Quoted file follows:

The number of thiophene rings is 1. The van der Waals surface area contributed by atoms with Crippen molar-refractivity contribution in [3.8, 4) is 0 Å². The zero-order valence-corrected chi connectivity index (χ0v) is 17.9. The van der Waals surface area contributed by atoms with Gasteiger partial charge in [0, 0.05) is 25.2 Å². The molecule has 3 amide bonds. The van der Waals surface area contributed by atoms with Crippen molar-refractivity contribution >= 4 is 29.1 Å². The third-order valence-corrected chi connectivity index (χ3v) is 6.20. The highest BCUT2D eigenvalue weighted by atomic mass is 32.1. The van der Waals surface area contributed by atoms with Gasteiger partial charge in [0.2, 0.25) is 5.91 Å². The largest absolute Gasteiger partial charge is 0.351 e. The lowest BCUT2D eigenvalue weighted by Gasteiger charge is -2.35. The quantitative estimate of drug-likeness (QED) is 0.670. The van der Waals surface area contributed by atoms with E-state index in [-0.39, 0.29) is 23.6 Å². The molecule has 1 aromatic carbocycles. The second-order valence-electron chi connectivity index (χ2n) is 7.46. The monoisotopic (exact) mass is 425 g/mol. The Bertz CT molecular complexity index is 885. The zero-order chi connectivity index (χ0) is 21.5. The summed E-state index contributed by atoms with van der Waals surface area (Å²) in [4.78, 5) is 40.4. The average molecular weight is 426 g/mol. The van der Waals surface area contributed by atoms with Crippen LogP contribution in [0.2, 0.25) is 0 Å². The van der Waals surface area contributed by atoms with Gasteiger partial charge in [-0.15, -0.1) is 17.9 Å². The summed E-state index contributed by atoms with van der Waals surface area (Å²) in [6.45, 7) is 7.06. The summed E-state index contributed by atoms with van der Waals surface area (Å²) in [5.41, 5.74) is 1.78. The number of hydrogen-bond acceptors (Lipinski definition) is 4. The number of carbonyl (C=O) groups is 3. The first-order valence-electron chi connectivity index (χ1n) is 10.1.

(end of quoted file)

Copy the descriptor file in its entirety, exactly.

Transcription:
The number of thiophene rings is 1. The van der Waals surface area contributed by atoms with Crippen molar-refractivity contribution in [3.8, 4) is 0 Å². The zero-order valence-corrected chi connectivity index (χ0v) is 17.9. The van der Waals surface area contributed by atoms with Gasteiger partial charge in [0, 0.05) is 25.2 Å². The molecule has 3 amide bonds. The van der Waals surface area contributed by atoms with Crippen molar-refractivity contribution >= 4 is 29.1 Å². The third-order valence-corrected chi connectivity index (χ3v) is 6.20. The highest BCUT2D eigenvalue weighted by atomic mass is 32.1. The van der Waals surface area contributed by atoms with Gasteiger partial charge in [0.2, 0.25) is 5.91 Å². The largest absolute Gasteiger partial charge is 0.351 e. The lowest BCUT2D eigenvalue weighted by Gasteiger charge is -2.35. The quantitative estimate of drug-likeness (QED) is 0.670. The van der Waals surface area contributed by atoms with E-state index in [-0.39, 0.29) is 23.6 Å². The molecule has 1 aromatic carbocycles. The second-order valence-electron chi connectivity index (χ2n) is 7.46. The monoisotopic (exact) mass is 425 g/mol. The Bertz CT molecular complexity index is 885. The zero-order chi connectivity index (χ0) is 21.5. The summed E-state index contributed by atoms with van der Waals surface area (Å²) in [4.78, 5) is 40.4. The average molecular weight is 426 g/mol. The van der Waals surface area contributed by atoms with Crippen LogP contribution in [0.2, 0.25) is 0 Å². The van der Waals surface area contributed by atoms with Gasteiger partial charge in [-0.15, -0.1) is 17.9 Å². The summed E-state index contributed by atoms with van der Waals surface area (Å²) in [6.45, 7) is 7.06. The summed E-state index contributed by atoms with van der Waals surface area (Å²) in [5.41, 5.74) is 1.78. The number of hydrogen-bond acceptors (Lipinski definition) is 4. The number of carbonyl (C=O) groups is 3. The first-order valence-electron chi connectivity index (χ1n) is 10.1.